Why do couples argue more than usual at Christmas?

Relationship expert, Ness Cooper who works at The Sex Consultant explains some of the reasons for our tendency to argue more as a couple at Christmas;

During festive periods there are a lot of expectations and activities that divert us from our normal day-to-day life. Couples argue more due to how their normal routines are disrupted and there are not only hopes for making it perfect, but pressure from other family and peers to fulfill expectations to make this time of year magical. These expectations can go against our individual beliefs, and strains can emerge between a couple’s worlds colliding and differing. On top of this Christmas adds an extra financial burden which can result in extra conflicts and worries.

10 top tips for relationship survival at Christmas

So now we have some more understanding as to why we might be more inclined to argue over Christmas, Ness has shared 10 top tips for how couples can navigate this and try and avoid these festive fights…

Develop new Christmas traditions together – “During Christmas, we have our own traditions that are often separate from our partners. Forming new traditions together can help you bond more over the festive period.”

Keep some Christmas activities just between you and your partner – “It can be tempting to fulfil every festive social event, but making sure that you and your partner are able to enjoy some festive time with just each other will help keep this time of year special for both of you.”

Don’t compete with presents – “When giving gifts, it’s not how much someone spends on another that makes it special, but the meaning behind it. Competing on the price of Christmas presents can not only mean you may receive fewer personal presents, but it can cause conflict and tension. Remember it’s not about the price of something, but how you share affection when giving gifts that counts.”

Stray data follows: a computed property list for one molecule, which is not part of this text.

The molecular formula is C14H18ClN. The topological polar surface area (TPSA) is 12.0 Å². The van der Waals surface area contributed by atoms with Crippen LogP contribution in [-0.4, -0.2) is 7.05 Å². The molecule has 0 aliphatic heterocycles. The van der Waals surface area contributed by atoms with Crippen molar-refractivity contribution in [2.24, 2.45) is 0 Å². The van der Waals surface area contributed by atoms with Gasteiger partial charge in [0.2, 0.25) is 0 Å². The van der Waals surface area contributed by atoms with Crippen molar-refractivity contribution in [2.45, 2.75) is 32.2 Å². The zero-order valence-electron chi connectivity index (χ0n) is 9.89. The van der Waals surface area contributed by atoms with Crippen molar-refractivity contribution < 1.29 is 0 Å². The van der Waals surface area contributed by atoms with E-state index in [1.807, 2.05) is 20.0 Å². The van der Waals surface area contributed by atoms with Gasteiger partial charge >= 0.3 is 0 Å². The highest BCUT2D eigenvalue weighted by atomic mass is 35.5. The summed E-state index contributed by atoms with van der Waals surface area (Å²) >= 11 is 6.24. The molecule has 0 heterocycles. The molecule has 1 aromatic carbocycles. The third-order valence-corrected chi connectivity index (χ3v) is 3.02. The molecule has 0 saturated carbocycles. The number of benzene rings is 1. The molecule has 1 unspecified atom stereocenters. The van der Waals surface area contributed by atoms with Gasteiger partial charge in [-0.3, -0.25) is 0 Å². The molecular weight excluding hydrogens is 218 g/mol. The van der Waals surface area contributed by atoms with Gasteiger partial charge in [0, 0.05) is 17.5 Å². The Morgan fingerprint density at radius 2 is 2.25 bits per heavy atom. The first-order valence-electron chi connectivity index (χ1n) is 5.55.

Have some ‘you’ time – “Remember, having some ‘you’ time is still important and doesn’t make this time of year any less special when you take a moment to yourself.”

Try not to overindulge too much at Christmas – “Too much drinking and too much food can both affect our judgment and performance. If you’re planning on some festive bedroom explorations, make sure you don’t overeat or drink beforehand so you both can fully enjoy it.”

Don’t let your family talk down to your partner – “I hear about this one a lot from couples, where the conflict starts with other family members. If your family is treating your partner negatively, speak up rather than letting it continue. Generally, family members will treat them nicely afterwards, and you will gain extra relationship points with your partner.”

Share Christmas tasks – “If arranging Christmas feels a bit one-sided, see where you can step in more to help. This not only will stop arguments and stress, but it will reduce tiredness meaning you can put that extra energy towards some extra personal activities later on.”

Communicate – “Make sure that you take time to talk about things other than Christmas. If conflicts do surface, take a moment out of festive activities and chat about it to see how things can be changed for the better.”

Make time for intimacy – “You’re scheduling festive events, family activities, and everything else to do with Christmas, but this means sex can be forgotten. During this busy season, scheduling sex can help.”

Try not to get jealous of other couples’ Christmases – “It can be easy to look at other couples’ Christmases and feel theirs are better. But whilst they may be different, one couple’s Christmas is no better than another’s. Stepping back and being mindful about your and your partner’s Christmas can help you see that your Christmas is just as good as others.”

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